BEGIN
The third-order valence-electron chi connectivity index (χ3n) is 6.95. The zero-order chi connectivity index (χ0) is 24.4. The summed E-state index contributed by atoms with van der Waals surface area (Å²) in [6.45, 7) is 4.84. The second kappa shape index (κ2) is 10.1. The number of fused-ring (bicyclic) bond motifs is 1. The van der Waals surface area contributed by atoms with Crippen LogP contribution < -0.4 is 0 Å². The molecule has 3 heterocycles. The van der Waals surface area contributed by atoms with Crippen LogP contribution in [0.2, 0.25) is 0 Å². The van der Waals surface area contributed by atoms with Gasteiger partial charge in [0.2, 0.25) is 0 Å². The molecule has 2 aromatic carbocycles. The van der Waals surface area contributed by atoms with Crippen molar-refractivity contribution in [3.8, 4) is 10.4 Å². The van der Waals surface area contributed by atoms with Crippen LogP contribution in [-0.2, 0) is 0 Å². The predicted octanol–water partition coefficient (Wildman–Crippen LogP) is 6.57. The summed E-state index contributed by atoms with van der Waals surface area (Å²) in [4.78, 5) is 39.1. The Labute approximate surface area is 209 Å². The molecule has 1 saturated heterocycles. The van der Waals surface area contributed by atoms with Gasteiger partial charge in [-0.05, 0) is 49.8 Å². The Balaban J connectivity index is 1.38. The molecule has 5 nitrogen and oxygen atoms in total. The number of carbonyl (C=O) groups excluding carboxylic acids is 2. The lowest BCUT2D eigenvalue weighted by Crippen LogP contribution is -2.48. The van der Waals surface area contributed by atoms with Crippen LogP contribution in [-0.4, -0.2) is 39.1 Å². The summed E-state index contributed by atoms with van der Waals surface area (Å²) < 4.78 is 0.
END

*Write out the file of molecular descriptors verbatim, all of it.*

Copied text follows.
The third-order valence-electron chi connectivity index (χ3n) is 6.95. The zero-order chi connectivity index (χ0) is 24.4. The summed E-state index contributed by atoms with van der Waals surface area (Å²) in [6.45, 7) is 4.84. The second kappa shape index (κ2) is 10.1. The number of fused-ring (bicyclic) bond motifs is 1. The van der Waals surface area contributed by atoms with Crippen LogP contribution < -0.4 is 0 Å². The molecule has 3 heterocycles. The van der Waals surface area contributed by atoms with Crippen LogP contribution in [0.2, 0.25) is 0 Å². The van der Waals surface area contributed by atoms with Gasteiger partial charge in [0.2, 0.25) is 0 Å². The molecule has 2 aromatic carbocycles. The van der Waals surface area contributed by atoms with Crippen molar-refractivity contribution in [3.8, 4) is 10.4 Å². The van der Waals surface area contributed by atoms with Crippen LogP contribution in [-0.2, 0) is 0 Å². The predicted octanol–water partition coefficient (Wildman–Crippen LogP) is 6.57. The summed E-state index contributed by atoms with van der Waals surface area (Å²) in [4.78, 5) is 39.1. The Labute approximate surface area is 209 Å². The molecule has 1 saturated heterocycles. The van der Waals surface area contributed by atoms with Gasteiger partial charge in [-0.05, 0) is 49.8 Å². The Balaban J connectivity index is 1.38. The molecule has 5 nitrogen and oxygen atoms in total. The number of carbonyl (C=O) groups excluding carboxylic acids is 2. The lowest BCUT2D eigenvalue weighted by Crippen LogP contribution is -2.48. The van der Waals surface area contributed by atoms with Crippen LogP contribution in [-0.4, -0.2) is 39.1 Å². The summed E-state index contributed by atoms with van der Waals surface area (Å²) < 4.78 is 0.